We measured health-related physical fitness such as body composition, back strength, sit-up, flexibility, and cardiopulmonary function. Body composition was measured by Inbody 720 (Biospace Co., Seoul, Korea) to confirm the height, weight, % body fat, body fat and lean body mass (LBM) before and after 12 weeks of circuit training. Back strength was measured with a digital back muscle dynamometer (T.K.K. 5402 BACK D, Takei Scientific Instrument Co, Niigata, Japan) and sit-up (T.K.K. 5,505 m, Takei Scientific Instrument Co.) was measured for 60 sec. Flexibility was examined using the digital anteflexion meter (T.K.K. 5,111 sit and reach, Takei Scientific Instrument Co.) and cardiopulmonary function was evaluated by 1,600-m record. All measurements were performed twice except 1,600-m running and the highest record was selected.

Blood analysis

Before and 24 hr after circuit training, 5 mL of blood was collected from the antecubital vein under fasting conditions (>12 hr). The blood samples were centrifuged for 20 min at 3,600 rpm and stored at −80°C until analysis. Levels of triglyceride (TG), HDL-C, LDL-C, and TC were analyzed using enzymatic colorimetric assay. And fasting glucose concentration was analyzed using enzymatic kinetic assay.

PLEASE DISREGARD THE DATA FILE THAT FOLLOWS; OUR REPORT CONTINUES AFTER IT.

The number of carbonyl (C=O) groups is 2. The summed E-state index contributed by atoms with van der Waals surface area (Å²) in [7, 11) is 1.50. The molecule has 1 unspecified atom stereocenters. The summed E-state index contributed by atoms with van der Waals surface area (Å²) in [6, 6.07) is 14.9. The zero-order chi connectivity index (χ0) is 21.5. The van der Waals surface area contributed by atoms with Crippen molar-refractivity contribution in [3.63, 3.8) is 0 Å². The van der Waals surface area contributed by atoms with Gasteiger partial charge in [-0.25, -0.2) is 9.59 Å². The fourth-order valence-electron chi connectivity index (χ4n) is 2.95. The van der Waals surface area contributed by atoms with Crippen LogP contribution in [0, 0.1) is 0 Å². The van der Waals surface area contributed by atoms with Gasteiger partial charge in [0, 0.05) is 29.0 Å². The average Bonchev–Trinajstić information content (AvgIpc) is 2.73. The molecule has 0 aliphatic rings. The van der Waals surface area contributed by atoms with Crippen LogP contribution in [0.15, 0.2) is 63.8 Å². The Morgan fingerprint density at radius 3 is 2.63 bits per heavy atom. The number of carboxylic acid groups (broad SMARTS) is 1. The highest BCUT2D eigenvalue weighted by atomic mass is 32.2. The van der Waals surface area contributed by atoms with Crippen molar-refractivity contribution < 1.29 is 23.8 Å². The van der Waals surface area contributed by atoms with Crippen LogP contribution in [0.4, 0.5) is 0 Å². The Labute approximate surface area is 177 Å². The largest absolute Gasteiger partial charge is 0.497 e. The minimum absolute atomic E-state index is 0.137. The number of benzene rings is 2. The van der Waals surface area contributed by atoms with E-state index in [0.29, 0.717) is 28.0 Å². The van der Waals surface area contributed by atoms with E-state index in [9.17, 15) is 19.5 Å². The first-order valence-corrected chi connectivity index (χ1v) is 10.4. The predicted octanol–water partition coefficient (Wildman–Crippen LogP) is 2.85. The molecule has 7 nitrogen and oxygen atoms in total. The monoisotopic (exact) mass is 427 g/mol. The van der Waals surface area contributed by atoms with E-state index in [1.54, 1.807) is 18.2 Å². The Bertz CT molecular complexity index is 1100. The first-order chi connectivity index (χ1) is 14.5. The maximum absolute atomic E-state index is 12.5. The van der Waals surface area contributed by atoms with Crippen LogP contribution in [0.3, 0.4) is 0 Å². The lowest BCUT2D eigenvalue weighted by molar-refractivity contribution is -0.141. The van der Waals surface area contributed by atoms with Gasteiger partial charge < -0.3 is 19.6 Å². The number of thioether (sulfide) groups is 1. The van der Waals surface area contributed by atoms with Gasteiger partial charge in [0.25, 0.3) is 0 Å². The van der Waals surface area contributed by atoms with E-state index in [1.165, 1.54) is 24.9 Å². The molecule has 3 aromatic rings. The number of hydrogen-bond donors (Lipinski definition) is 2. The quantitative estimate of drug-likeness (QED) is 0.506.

Statistical analysis

PASW Statistics ver. 18.0 (SPSS Inc., Chicago, IL, USA) was used to determine the effect of 12-week circuit training. To confirm the main effect, we used a two-way repeated analysis of variance. If there was a significant interaction effect, an independent t-test between groups or a paired t-test between times was applied. All values are expressed as mean±standard deviation. P< 0.05 was considered significant.